# Why $Z(A)$ is an equivalence relation on $A$?

For every algebra $A$, the center $Z(A)$ is a congruence on $A$. Why is $Z(A)$ an equivalence relation on $A$?

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I don't understand. If "congruence" means what I think it means then I don't know what you mean when you say that a subset of $A$ (as opposed to a subset of $A \times A$) is a congruence. – Qiaochu Yuan Dec 18 '12 at 8:32

So perhaps your confusion arises from talking about the center of a group rather than a general or "universal" algebra. In that case, for a group $G$, the center $Z(G)$ is not really a congruence relation of $G$. However, as a normal subgroup, $Z(G)$ is a single class of a congruence relation of $G$ -- namely, the class containing the identity element of $G$.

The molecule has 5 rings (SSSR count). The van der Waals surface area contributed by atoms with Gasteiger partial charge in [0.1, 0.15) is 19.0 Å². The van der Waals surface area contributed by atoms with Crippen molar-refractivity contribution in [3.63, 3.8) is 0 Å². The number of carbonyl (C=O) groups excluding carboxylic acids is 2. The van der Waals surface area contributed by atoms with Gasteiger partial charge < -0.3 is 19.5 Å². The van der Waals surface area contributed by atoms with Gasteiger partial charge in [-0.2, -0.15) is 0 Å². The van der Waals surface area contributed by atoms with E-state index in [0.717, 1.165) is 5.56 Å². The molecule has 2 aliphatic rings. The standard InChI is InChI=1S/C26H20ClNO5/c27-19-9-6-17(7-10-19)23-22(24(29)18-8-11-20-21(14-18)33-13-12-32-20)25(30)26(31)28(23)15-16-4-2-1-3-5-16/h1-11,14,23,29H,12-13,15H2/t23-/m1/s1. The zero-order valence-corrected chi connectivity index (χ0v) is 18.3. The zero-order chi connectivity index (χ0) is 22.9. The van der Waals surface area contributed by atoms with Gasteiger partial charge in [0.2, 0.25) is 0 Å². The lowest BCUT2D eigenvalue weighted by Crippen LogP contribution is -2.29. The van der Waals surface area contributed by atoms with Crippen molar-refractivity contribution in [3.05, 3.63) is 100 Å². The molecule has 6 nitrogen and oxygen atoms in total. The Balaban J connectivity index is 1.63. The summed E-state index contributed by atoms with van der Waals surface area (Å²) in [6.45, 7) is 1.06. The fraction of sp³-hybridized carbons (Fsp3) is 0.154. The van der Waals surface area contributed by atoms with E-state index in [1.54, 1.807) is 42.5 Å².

In general, each normal subgroup $N$ of a group $G$ can be identified with a congruence relation, $\theta_N$, of $G$. The congruence classes of $\theta_N$ are the cosets of $N$. Thus, the lattice of normal subgroups of $G$ is isomorphic to the lattice of congruence relations of $G$. It is because of this identification that a normal subgroup is sometimes loosely referred to as a "congruence" of the group.